01 of 07
Map for Growing Zones for the Northeastern U.S.
Growing zones (also called "planting zones") are intended to be taken as advice, not gospel. There are so many microclimates (both natural and manufactured ones) that you really cannot say definitively that a plant of borderline hardiness in your area will or will not grow for you until you have tested it. If you do not know what a "microclimate" is (or how to create one), see the end of this article (Page 7).
For purposes of the USDA planting zones, the meaning of "Northeastern" is somewhat expanded beyond how it is used in everyday speech. It does not consist simply of the New England states and New York. Rather, it extends south to Virginia and West to Michigan.
Massachusetts, alone -- a relatively small state, in terms of territory (and occupying an especially narrow band of land North to South) -- contains five different growing zones (3-7). The northern reaches of Michigan, New York, Vermont, New Hampshire and Maine include some of the coldest patches in the continental U.S.
Browse through the growing-zone maps on the following pages until you find the one that represents your own U.S. region.Continue to 2 of 7 below.
02 of 07
Growing Zones in the Southeastern U.S.
Within the confines of this region, gardeners will encounter primarily growing zones 6-10. The extreme southern tip of Florida, however, is one rank higher. As is the case with the other regions, rank shoots down precipitously as elevation rises -- a highly relevant factor, since this region is home to the Smoky Mountains, etc.
Gardeners in the Southeast are often challenged by soils with excessive clay. If you face this challenge, in addition to applying soil amendments, you may wish to consider selecting plants that tolerate clayey soil.Continue to 3 of 7 below.
03 of 07
Growing Zones in the South-Central U.S.
Dominated geographically by Texas, this region is subject to extremes in climate. Areas along the Gulf Coast tend to be hot and humid. The Texas Panhandle is hot and dry, as anyone who has journeyed through the area on a historic Route 66 trip well knows (click the link to see photos that provide a small taste of what the region looks like).Continue to 4 of 7 below.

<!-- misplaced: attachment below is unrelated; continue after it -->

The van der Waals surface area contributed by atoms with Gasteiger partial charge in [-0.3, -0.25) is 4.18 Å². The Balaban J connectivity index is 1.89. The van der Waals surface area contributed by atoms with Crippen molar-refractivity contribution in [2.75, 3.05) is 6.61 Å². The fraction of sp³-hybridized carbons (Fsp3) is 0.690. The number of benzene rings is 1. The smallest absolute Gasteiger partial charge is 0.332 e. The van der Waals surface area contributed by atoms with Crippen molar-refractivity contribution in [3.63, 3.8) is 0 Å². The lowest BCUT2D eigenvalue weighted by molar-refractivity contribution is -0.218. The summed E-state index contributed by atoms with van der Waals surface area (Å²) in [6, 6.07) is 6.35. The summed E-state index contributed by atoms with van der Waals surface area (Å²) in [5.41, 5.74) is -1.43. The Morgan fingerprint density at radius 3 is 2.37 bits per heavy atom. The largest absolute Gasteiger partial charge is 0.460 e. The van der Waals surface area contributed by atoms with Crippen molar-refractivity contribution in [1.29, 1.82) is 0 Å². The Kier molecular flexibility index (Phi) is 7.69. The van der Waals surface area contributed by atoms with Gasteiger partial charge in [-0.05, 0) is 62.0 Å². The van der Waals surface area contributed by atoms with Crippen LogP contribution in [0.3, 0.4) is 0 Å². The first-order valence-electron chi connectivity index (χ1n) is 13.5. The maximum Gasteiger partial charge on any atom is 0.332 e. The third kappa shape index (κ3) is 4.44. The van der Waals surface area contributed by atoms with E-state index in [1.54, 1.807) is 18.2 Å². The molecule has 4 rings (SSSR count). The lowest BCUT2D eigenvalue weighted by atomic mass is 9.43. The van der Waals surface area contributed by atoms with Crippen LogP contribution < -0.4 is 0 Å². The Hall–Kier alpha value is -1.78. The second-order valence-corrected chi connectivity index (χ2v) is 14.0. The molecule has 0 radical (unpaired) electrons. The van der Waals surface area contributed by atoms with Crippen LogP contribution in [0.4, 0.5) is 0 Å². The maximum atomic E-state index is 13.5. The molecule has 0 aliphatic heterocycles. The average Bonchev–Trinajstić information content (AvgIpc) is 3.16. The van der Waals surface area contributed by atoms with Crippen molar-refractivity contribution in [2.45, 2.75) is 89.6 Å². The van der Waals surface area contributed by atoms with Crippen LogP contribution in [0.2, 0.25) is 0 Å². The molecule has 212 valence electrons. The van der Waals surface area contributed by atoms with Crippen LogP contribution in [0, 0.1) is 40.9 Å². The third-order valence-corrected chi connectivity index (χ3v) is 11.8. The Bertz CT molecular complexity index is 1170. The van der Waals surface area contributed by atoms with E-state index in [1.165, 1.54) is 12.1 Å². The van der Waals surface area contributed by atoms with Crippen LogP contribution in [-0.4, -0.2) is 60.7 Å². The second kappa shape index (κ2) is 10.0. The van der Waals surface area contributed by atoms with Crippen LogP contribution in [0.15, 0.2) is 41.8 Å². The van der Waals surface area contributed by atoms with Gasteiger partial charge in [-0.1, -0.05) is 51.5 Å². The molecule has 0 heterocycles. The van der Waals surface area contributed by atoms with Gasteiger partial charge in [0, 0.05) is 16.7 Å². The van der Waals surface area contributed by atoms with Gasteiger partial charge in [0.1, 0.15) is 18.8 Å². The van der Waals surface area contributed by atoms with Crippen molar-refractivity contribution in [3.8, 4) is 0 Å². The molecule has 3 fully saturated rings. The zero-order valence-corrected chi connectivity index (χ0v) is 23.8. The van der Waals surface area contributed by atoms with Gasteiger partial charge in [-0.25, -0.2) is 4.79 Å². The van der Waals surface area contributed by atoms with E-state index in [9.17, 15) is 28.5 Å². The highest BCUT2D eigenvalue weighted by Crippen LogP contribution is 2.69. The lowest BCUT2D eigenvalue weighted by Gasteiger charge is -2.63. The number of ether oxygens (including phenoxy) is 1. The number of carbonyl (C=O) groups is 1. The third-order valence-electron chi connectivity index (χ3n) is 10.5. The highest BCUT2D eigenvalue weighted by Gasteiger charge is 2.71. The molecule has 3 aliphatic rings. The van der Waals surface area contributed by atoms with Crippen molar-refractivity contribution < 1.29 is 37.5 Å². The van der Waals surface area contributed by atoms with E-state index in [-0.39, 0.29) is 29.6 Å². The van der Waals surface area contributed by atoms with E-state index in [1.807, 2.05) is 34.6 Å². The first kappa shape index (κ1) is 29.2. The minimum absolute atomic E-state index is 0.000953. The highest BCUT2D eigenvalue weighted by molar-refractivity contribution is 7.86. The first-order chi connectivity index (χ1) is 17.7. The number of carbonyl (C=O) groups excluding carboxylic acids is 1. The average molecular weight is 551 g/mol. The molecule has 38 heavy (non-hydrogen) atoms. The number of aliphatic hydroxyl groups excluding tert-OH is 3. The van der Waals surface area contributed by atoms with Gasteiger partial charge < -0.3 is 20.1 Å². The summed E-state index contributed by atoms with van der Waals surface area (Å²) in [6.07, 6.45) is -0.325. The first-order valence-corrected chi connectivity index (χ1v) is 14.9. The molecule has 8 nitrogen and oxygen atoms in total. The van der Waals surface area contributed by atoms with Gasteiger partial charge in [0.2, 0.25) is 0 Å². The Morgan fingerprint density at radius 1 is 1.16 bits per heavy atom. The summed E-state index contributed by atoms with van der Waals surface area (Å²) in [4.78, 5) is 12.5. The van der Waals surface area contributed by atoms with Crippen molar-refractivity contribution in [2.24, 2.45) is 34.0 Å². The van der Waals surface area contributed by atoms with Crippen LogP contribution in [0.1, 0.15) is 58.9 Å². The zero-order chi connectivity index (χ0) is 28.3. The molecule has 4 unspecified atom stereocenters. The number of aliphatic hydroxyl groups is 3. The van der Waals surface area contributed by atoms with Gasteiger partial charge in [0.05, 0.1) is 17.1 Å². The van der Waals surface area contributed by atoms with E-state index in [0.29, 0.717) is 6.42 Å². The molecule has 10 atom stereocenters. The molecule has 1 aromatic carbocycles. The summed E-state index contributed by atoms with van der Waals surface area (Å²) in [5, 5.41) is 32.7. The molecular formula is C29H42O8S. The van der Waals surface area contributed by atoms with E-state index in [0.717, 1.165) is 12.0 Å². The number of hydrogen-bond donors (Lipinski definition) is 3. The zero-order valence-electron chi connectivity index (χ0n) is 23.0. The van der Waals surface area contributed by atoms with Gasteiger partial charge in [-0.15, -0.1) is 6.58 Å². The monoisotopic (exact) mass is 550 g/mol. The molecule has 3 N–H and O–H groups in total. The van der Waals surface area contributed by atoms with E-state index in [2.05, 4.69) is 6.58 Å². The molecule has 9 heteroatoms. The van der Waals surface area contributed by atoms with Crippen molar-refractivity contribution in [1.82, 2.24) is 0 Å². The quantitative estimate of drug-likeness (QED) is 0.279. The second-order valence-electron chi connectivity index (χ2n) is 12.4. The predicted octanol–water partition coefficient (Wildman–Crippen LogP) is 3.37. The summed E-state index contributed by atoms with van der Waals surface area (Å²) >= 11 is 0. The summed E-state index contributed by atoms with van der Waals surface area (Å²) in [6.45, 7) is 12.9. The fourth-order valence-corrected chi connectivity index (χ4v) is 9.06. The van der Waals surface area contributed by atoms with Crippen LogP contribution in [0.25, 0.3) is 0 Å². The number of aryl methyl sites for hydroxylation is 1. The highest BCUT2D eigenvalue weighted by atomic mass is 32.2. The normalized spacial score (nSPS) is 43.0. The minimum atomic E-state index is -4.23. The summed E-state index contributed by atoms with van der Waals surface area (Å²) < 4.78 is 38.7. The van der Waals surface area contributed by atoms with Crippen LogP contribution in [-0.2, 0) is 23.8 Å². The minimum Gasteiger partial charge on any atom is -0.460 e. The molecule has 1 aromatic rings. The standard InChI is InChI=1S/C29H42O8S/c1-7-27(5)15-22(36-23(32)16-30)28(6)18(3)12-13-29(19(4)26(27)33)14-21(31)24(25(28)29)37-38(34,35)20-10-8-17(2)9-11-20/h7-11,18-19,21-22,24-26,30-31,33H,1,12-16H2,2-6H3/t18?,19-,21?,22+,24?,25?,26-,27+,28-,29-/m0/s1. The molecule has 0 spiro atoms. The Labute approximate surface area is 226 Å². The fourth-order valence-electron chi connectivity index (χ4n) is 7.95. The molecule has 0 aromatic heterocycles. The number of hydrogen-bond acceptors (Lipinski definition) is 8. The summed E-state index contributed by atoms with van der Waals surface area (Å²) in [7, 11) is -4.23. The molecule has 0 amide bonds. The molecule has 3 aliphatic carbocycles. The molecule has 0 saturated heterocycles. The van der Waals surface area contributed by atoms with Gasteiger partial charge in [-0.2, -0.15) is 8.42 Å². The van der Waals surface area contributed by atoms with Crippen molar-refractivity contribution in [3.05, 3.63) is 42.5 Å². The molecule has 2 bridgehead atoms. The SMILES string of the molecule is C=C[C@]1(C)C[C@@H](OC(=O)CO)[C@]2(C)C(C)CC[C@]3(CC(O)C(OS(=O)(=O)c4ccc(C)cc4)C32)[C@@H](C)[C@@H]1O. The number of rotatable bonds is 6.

04 of 07
Growing Zones in the Southwestern U.S.
The trip alluded to on the prior page takes one through parts of this region, as well. Its diversity of growing zones is impressive.
California, alone has such a diverse climate that people refer to "Northern California" and "Southern California" as if they were separate states. But it does not end there. The Sierra Nevada mountains and the Mojave Desert are like different planets.
Stark contrasts in climate are the story line for the Southwest overall, ranging from the peaks of Colorado (zone 3) to the burning deserts of southern New Mexico, Arizona and California (zones 10-11). Besides the extremely high temperatures in these southern areas, plant-growers may be faced with the challenge posed by caliche soil.Continue to 5 of 7 below.
05 of 07
Growing Zones in the Northwestern U.S.
Like "the Northeast," the term "the Northwest" enjoys a somewhat expanded meaning when used in connection with USDA growing zones. So if hearing the term conjures up images of the rainy weather characteristic of the Pacific-Coast segment (Seattle, say), you will have to adjust your thinking a bit. For our purposes here, the region extends east to Montana and Wyoming -- hardly known as prime territory for "singing in the rain."Continue to 6 of 7 below.
06 of 07
Growing Zones in the North-Central U.S.
The North-Central region is dominated by cold-weather growing zones (3-5), with only the extreme southern fourth of it offering a more hospitable clime (6-7). The Northeastern part of the area is contiguous with the western Great Lakes.Continue to 7 of 7 below.